If you’re ever involved in a car accident in Florida and the crash results in injury, death, vehicle damage, property damage in excess of $500 or any combination of the prior, you are required by law to report the accident to the local police department, if that accident occurred within a municipality in the state.
If the accident did not occur within a municipality, you then must instead report the accident to the office of the county sheriff or to the closest station or office of the Florida Highway Patrol.
The information outlining responsibility for reporting car accidents is provided with great clarity in the Florida Statutes section 316.065.
The old fender bender question
One of the most common questions people have about reporting car accidents is whether they need to report a minor collision, such as a “fender bender” or an accident just involving a few scrapes.
It might be difficult for the average person to determine the cost of damage to a vehicle, so if you’re at all on the fence about whether to call the police it’s best to just do so to be safe.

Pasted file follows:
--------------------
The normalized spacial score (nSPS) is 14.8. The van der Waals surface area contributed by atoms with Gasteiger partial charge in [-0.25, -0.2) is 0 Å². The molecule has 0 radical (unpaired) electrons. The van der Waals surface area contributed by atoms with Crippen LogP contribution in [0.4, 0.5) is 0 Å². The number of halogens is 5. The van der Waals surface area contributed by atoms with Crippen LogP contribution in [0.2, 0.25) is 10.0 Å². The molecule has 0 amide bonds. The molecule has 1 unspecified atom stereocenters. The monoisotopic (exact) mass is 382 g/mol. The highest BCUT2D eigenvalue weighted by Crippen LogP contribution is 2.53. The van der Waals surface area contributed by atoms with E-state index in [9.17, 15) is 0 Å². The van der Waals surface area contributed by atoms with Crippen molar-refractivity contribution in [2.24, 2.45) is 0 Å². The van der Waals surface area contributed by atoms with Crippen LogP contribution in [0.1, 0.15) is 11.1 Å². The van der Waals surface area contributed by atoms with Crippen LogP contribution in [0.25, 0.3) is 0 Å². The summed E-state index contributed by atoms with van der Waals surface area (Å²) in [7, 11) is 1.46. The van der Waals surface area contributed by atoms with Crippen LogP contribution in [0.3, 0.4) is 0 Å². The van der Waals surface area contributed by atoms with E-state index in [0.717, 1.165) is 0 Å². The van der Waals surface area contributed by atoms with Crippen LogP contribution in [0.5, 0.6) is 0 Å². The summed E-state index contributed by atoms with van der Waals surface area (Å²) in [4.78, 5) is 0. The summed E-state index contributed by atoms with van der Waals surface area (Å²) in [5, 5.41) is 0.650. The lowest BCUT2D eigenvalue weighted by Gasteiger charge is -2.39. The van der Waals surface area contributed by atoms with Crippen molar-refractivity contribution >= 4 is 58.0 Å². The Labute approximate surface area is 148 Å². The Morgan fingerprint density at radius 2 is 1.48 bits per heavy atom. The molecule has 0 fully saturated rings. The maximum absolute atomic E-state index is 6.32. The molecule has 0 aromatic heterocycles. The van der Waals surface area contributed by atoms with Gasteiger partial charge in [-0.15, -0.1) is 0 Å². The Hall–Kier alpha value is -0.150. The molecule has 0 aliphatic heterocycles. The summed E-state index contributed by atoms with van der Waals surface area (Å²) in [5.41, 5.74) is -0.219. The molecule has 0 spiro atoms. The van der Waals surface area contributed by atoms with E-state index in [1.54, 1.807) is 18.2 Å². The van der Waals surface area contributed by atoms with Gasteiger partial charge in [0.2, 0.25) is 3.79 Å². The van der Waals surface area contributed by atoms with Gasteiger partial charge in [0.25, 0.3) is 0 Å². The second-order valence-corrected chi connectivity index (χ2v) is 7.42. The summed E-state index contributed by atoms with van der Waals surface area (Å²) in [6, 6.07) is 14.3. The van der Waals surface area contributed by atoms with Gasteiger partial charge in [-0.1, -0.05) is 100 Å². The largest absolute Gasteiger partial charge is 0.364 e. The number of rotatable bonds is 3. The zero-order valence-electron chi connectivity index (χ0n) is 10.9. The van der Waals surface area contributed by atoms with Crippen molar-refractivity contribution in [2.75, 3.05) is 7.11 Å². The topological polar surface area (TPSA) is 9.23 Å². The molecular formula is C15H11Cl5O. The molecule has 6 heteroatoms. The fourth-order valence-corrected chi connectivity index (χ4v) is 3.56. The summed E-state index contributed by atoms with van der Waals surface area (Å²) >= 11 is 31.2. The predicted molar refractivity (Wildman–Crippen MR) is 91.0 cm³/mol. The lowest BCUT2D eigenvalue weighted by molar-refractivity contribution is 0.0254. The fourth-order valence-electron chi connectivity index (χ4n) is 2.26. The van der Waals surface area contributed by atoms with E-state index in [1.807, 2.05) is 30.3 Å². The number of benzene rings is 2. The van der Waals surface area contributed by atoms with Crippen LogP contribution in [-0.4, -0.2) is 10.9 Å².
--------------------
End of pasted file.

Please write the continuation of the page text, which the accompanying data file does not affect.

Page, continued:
That being said, there are many instances in which it’s not necessarily to call the police. If no one is injured and the damage to the vehicle is very minor, both parties can exchange information and go about their day without having to wait for the police to come to the scene.
Even if the damage is minor and there are no injuries, though, you still may find it worthwhile to call the police if the other party is hostile or combative.
For more information about situations in which you do or do not need to call the police after an accident, contact an experienced Manatee County personal injury lawyer at Goldman, Babboni, Fernandez & Walsh.